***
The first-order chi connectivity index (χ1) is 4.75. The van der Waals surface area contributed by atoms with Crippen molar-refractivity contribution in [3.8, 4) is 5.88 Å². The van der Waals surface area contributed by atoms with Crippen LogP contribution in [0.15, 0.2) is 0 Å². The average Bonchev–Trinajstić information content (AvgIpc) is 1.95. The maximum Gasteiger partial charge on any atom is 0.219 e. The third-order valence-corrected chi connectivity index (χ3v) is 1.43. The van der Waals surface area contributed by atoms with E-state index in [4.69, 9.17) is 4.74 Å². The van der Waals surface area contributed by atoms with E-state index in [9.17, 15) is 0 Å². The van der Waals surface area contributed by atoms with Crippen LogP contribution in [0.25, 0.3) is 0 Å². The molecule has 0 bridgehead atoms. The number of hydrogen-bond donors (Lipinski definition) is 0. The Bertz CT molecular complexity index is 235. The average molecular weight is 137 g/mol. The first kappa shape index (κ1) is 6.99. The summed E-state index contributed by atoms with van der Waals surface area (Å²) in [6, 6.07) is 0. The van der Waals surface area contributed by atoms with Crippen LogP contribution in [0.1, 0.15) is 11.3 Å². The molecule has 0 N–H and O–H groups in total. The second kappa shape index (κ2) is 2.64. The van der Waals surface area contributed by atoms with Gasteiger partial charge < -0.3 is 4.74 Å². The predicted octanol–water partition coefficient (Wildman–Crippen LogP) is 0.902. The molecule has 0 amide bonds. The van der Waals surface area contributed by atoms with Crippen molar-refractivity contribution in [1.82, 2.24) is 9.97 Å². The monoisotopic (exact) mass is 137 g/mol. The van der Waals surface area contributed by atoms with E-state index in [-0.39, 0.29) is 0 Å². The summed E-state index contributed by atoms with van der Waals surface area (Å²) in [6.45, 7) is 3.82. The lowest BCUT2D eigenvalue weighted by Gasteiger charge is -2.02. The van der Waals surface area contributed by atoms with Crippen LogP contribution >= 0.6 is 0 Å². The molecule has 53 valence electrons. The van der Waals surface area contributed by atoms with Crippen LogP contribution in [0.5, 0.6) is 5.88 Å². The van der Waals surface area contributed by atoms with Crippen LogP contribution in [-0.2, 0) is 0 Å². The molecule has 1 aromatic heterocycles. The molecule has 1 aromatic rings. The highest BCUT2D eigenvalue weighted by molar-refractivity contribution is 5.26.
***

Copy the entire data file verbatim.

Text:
The first-order chi connectivity index (χ1) is 4.75. The van der Waals surface area contributed by atoms with Crippen molar-refractivity contribution in [3.8, 4) is 5.88 Å². The van der Waals surface area contributed by atoms with Crippen LogP contribution in [0.15, 0.2) is 0 Å². The average Bonchev–Trinajstić information content (AvgIpc) is 1.95. The maximum Gasteiger partial charge on any atom is 0.219 e. The third-order valence-corrected chi connectivity index (χ3v) is 1.43. The van der Waals surface area contributed by atoms with E-state index in [4.69, 9.17) is 4.74 Å². The van der Waals surface area contributed by atoms with E-state index in [9.17, 15) is 0 Å². The van der Waals surface area contributed by atoms with Crippen LogP contribution in [0.25, 0.3) is 0 Å². The molecule has 0 bridgehead atoms. The number of hydrogen-bond donors (Lipinski definition) is 0. The Bertz CT molecular complexity index is 235. The average molecular weight is 137 g/mol. The first kappa shape index (κ1) is 6.99. The summed E-state index contributed by atoms with van der Waals surface area (Å²) in [6, 6.07) is 0. The van der Waals surface area contributed by atoms with Crippen LogP contribution in [0.1, 0.15) is 11.3 Å². The molecule has 0 N–H and O–H groups in total. The second kappa shape index (κ2) is 2.64. The van der Waals surface area contributed by atoms with Gasteiger partial charge < -0.3 is 4.74 Å². The predicted octanol–water partition coefficient (Wildman–Crippen LogP) is 0.902. The molecule has 0 amide bonds. The van der Waals surface area contributed by atoms with Crippen molar-refractivity contribution in [1.82, 2.24) is 9.97 Å². The monoisotopic (exact) mass is 137 g/mol. The van der Waals surface area contributed by atoms with E-state index in [-0.39, 0.29) is 0 Å². The summed E-state index contributed by atoms with van der Waals surface area (Å²) in [6.45, 7) is 3.82. The lowest BCUT2D eigenvalue weighted by Gasteiger charge is -2.02. The van der Waals surface area contributed by atoms with Crippen LogP contribution >= 0.6 is 0 Å². The molecule has 53 valence electrons. The van der Waals surface area contributed by atoms with Crippen LogP contribution in [0.5, 0.6) is 5.88 Å². The van der Waals surface area contributed by atoms with Crippen LogP contribution in [-0.2, 0) is 0 Å². The molecule has 1 aromatic heterocycles. The molecule has 1 aromatic rings. The highest BCUT2D eigenvalue weighted by molar-refractivity contribution is 5.26.